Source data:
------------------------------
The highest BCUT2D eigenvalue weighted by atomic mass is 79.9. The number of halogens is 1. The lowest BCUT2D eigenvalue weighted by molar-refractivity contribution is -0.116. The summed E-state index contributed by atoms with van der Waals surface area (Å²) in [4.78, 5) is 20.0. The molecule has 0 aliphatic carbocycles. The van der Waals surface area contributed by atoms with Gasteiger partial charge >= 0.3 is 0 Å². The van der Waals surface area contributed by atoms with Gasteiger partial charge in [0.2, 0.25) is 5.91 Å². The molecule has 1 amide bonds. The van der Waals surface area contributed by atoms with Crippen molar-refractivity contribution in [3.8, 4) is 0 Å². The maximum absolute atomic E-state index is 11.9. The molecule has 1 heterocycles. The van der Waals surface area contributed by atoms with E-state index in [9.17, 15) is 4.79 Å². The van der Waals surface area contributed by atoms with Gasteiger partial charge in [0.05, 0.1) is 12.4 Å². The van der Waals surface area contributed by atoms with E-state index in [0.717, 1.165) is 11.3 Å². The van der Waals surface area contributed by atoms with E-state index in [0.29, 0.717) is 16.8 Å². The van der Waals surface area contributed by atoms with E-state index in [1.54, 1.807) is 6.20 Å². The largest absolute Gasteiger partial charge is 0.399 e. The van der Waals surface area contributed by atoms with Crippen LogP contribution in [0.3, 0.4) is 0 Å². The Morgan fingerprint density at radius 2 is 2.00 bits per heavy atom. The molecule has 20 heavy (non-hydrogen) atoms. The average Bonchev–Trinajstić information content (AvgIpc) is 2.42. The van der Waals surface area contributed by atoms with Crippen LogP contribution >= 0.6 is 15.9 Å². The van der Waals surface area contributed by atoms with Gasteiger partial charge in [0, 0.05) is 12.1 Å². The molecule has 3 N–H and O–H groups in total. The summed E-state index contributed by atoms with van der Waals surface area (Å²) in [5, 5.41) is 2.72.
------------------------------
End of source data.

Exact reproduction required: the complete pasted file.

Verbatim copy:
The highest BCUT2D eigenvalue weighted by atomic mass is 79.9. The number of halogens is 1. The lowest BCUT2D eigenvalue weighted by molar-refractivity contribution is -0.116. The summed E-state index contributed by atoms with van der Waals surface area (Å²) in [4.78, 5) is 20.0. The molecule has 0 aliphatic carbocycles. The van der Waals surface area contributed by atoms with Gasteiger partial charge >= 0.3 is 0 Å². The van der Waals surface area contributed by atoms with Gasteiger partial charge in [0.2, 0.25) is 5.91 Å². The molecule has 1 amide bonds. The van der Waals surface area contributed by atoms with Crippen molar-refractivity contribution in [3.8, 4) is 0 Å². The maximum absolute atomic E-state index is 11.9. The molecule has 1 heterocycles. The van der Waals surface area contributed by atoms with E-state index in [9.17, 15) is 4.79 Å². The van der Waals surface area contributed by atoms with Gasteiger partial charge in [0.05, 0.1) is 12.4 Å². The van der Waals surface area contributed by atoms with E-state index in [0.717, 1.165) is 11.3 Å². The van der Waals surface area contributed by atoms with E-state index in [0.29, 0.717) is 16.8 Å². The van der Waals surface area contributed by atoms with E-state index in [1.54, 1.807) is 6.20 Å². The largest absolute Gasteiger partial charge is 0.399 e. The van der Waals surface area contributed by atoms with Crippen LogP contribution in [0.3, 0.4) is 0 Å². The Morgan fingerprint density at radius 2 is 2.00 bits per heavy atom. The molecule has 20 heavy (non-hydrogen) atoms. The average Bonchev–Trinajstić information content (AvgIpc) is 2.42. The van der Waals surface area contributed by atoms with Crippen LogP contribution >= 0.6 is 15.9 Å². The van der Waals surface area contributed by atoms with Gasteiger partial charge in [0, 0.05) is 12.1 Å². The molecule has 3 N–H and O–H groups in total. The summed E-state index contributed by atoms with van der Waals surface area (Å²) in [5, 5.41) is 2.72.